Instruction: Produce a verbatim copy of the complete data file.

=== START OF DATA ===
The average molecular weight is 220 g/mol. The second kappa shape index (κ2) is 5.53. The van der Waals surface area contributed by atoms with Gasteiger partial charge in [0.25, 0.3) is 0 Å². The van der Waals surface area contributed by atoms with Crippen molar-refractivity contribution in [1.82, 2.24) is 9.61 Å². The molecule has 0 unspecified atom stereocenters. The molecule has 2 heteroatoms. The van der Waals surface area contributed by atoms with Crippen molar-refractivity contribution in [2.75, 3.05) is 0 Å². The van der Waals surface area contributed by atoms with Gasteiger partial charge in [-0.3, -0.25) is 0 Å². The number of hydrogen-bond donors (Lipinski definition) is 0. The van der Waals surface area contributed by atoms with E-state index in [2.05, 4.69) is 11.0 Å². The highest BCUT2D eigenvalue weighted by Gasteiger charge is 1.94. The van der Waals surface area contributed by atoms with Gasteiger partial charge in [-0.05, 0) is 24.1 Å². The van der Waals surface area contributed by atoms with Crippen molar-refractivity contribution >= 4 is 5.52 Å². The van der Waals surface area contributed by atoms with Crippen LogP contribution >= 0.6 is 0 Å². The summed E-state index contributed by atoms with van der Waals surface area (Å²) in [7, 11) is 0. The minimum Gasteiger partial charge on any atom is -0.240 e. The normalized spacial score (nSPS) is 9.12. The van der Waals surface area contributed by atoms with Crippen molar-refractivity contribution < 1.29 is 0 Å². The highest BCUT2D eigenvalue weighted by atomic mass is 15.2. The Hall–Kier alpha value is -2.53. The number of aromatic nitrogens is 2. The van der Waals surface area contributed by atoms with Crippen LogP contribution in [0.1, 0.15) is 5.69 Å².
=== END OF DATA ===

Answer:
The average molecular weight is 220 g/mol. The second kappa shape index (κ2) is 5.53. The van der Waals surface area contributed by atoms with Gasteiger partial charge in [0.25, 0.3) is 0 Å². The van der Waals surface area contributed by atoms with Crippen molar-refractivity contribution in [1.82, 2.24) is 9.61 Å². The molecule has 0 unspecified atom stereocenters. The molecule has 2 heteroatoms. The van der Waals surface area contributed by atoms with Crippen molar-refractivity contribution in [2.75, 3.05) is 0 Å². The van der Waals surface area contributed by atoms with Gasteiger partial charge in [-0.3, -0.25) is 0 Å². The number of hydrogen-bond donors (Lipinski definition) is 0. The van der Waals surface area contributed by atoms with E-state index in [2.05, 4.69) is 11.0 Å². The highest BCUT2D eigenvalue weighted by Gasteiger charge is 1.94. The van der Waals surface area contributed by atoms with Gasteiger partial charge in [-0.05, 0) is 24.1 Å². The van der Waals surface area contributed by atoms with Crippen molar-refractivity contribution >= 4 is 5.52 Å². The van der Waals surface area contributed by atoms with Crippen LogP contribution >= 0.6 is 0 Å². The summed E-state index contributed by atoms with van der Waals surface area (Å²) in [7, 11) is 0. The minimum Gasteiger partial charge on any atom is -0.240 e. The normalized spacial score (nSPS) is 9.12. The van der Waals surface area contributed by atoms with Crippen molar-refractivity contribution < 1.29 is 0 Å². The highest BCUT2D eigenvalue weighted by atomic mass is 15.2. The Hall–Kier alpha value is -2.53. The number of aromatic nitrogens is 2. The van der Waals surface area contributed by atoms with Crippen LogP contribution in [0.1, 0.15) is 5.69 Å².